The European Commission has fined eight banks a total of 1.7 billion euros for forming illegal cartels to rig interest rates.
The cartels operated in markets for financial derivatives, which are products used to manage the risk of interest rate movements.
Commission vice president Joaquin Almunia said it was shocking that competing banks were in collusion.
Two of the eight were excused their financial penalties for revealing the cartels' existence.
UBS and Barclays stood to pay the largest fines of 2.5 billion euros and 690 million euros, but avoided paying anything because they assisted the investigation.
The BBC reports a number of banks were engaged in the rigging of interest rate products intended to reflect the cost of interbank lending in euros, while another group fixed prices for products based on the Japanese yen. Some were involved in both markets.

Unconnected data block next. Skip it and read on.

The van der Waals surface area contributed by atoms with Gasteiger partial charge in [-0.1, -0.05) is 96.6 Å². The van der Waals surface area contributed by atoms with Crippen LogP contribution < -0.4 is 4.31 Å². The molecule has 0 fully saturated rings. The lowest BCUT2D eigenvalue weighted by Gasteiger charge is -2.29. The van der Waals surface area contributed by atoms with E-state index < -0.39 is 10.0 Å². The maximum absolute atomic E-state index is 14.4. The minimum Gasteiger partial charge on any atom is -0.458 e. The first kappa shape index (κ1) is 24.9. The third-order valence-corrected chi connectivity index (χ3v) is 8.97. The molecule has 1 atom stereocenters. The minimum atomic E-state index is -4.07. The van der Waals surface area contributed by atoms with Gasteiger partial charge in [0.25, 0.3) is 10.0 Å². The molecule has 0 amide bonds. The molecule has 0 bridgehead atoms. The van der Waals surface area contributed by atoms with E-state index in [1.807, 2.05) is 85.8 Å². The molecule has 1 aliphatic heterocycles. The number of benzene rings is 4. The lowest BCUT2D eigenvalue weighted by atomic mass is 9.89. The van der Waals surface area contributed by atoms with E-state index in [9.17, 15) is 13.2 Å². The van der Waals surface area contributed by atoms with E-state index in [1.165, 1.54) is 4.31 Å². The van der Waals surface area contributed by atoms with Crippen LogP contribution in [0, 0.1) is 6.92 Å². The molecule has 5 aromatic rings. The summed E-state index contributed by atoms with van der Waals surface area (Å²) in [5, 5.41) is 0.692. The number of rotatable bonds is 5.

Other organisations involved were Deutsche Bank, which received the biggest fine of 725.36 million euros, Societe Generale, JP Morgan, Citibank and the brokers RP Martin.
The BBC says banks that have not yet settled fines but are being investigated are HSBC and Credit Agricole, as well as JPMorgan, which accepted a fine for rigging in one market but not another.
UBS, RBS, Barclays, Rabobank and ICAP have been fined previously by other agencies for manipulating rates.